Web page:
The Edge of Seventeen

The Edge of Seventeen

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See why our movie critic says this film is a coming of age tale that’s a winner for adolescents and adults alike.

 

“I’m telling you – I was a MUCH better basketball player than Wesley Snipes on the set of White Men Can’t Jump!” Nadine (Hailee Steinfeld) talks her latest mistake over with her teacher, Mr. Bruner (Woody Harrelson) in a scene from writer-director Kelly Fremon Craig’s debut feature THE EDGE OF SEVENTEEN. Credit: Murray Close © 2015 STX Productions, LLC. All rights reserved. 

WATCH THE TRAILER(S) HERE:


KEY CAST MEMBERS: Hailee Steinfeld, Woody Harrelson, Kyra Sedgwick, Blake Jenner, Haley Lu Richardson, Hayden Szeto and Alexander Calvert

WRITER(S): Kelly Fremon CraigDIRECTOR(S): Kelly Fremon Craig

WEB SITE: http://stxmovies.com/theedgeofseventeen/

HERE’S THE STORY: Nadine (Hailee Steinfeld) is a teenage girl living in modern Oregon. And, to have her tell it, everything about her life well, sucks. Sure, her overworked mom Mona (Kyra Sedgwick) loves her to death, she has a best friend in the form of Krista (Haley Lu Richardson) and her brother Darian (Blake Jenner) is, well, by all accounts, living a perfect teenage life. But a tragic event a few years ago has really left Nadine a bit shaken, which – coupled with her general awkwardness – has has left her a bit neurotic and a general mess of an emotional teenage girl. 

Sure, she has some typical teenage desires like hooking up with Nick Mossman (Alexander Calvert), but dealing with her brother’s success and the general demands of high school life is so overwhelming Nadine often runs off to bother Mr. Bruner (Woody Harrelson) on his lunch break. At least Erwin (Hayden Szeto) likes her right? That’s got to count for something one would think …

But, as Nadine’s life takes several unexpected twists and turns, she finds herself doing what most teenagers do: Freaking out about everything in life and not sure what to expect next. 

WHO WILL LIKE THIS FILM THE MOST? People who miss 80s teenage movies that were John Hughes’ specialty but would like them with modern problems, language and realism; anyone who’s ever gone through an awkward phase with discovering who they are and dating in regards to the opposite sex; Woody Harrelson fans; parents not sure how to deal with modern teenagers; those who enjoy a coming of age story complete with heart, humor and honesty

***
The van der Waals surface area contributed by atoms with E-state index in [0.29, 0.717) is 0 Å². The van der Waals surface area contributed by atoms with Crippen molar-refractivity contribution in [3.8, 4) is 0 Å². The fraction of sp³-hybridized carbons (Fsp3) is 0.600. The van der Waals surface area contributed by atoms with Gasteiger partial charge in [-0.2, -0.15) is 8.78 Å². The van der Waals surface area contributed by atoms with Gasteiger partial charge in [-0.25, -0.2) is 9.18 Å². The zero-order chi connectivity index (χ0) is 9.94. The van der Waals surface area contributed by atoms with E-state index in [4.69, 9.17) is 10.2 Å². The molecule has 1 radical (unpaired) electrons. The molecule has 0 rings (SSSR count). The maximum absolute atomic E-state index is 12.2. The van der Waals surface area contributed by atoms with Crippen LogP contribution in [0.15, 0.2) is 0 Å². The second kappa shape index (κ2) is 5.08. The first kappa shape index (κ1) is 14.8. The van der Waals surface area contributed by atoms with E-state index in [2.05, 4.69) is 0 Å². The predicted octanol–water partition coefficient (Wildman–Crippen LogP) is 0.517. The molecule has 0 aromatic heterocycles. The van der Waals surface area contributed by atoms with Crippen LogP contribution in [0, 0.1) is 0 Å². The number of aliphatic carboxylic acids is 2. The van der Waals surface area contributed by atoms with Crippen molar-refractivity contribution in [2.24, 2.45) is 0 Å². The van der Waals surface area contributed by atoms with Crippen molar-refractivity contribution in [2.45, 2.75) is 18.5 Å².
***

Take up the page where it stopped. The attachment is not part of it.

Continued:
WHO WON’T (OR SHOULDN’T) LIKE THIS MOVIE? People not prepared to deal with modern teenagers in terms of the language or sexuality; teenagers who may forget there is a script to take care of moments that, if unscripted in the real world, might not turn out the same way they do in the film 

SO, IS IT GOOD, BAD OR ABSOLUTELY AWFUL? A film that won’t win any awards but likely will a lot of hearts across many generations, The Edge of Seventeen is just one of those solidly entertaining, heartfelt and humorous coming of age tale.

Steinfeld pretty much nails everything you would expect in regards to playing an angst-filled (sometimes justifiably, sometimes as a result of her own avoidable neuroses) teenage girl, making Nadine equals parts wise beyond her years (or at least thinking she is) and at the same time completely naive to reality. A bundle of misplaced energy and raw emotions, Steinfeld makes Nadine at times the girl you completely understand in how she feels like the oddball at the party … And then moments later can break your heart as you watch a misguided girl do things that you know are not going to work out the way she hopes they will. Through it all, however, Steinfeld’s performance feels real from start to finish with no false, convoluted emotions or actions, even when they run the gamut from normal to manic. 

Likewise, Steinfeld’s surrounding cast each plays their roles exceptionally well, with Harrelson taking top honors as a cool, calm and collected teacher willing to call Steinfeld on her BS to alert her to when she is being melodramatic in an entertaining fashion she understands. At the same time, he knows what to say and when to say it, never coming off in a corny fashion. This plays well against Sedgwick’s performance as a very overworked mother trying to make sense of her own life as well as being a mother to her children, going back and forth between the two roles with an effort that will likely feel all too familiar to many stressed adults. It’s a performance that really shows the difficulty of being a single parent today, the resolution coming with a simple revelation that should resonate hard.

The same can be said for Richardson’s and Jenner’s respective performances, being realistic teenagers that are focused on more than their smart phones without ever coming off in a manner that doesn’t fit their characters. Szeto – despite the fact he obviously looks like he graduated high school at least 10 years ago – rounds out the affair as the proverbial nice guy with a heart of gold, doing things that in one instance make you root for him to get the girl of his dreams (even when she is treating him like a nightmare) … And cringe when he does things that are obvious to EVERYONE watching (except him) that they are not going to go the way he expects.

A coming of age film that comes of age on its own quite nicely thanks to writer-director Kelly Fremon Craig’s attention to detail, understanding of both teens and adults and mix of humor and self-revelation, The Edge of Seventeen is a fantastically fun movie for people of all ages. To miss it would be to deny yourself one of the great films of 2016 … And one that showcases the art of finding your place in the world in honest and entertaining fashion.

 
OVERALL RATING (OUT OF FOUR POSSIBLE BUCKETS OF POPCORN):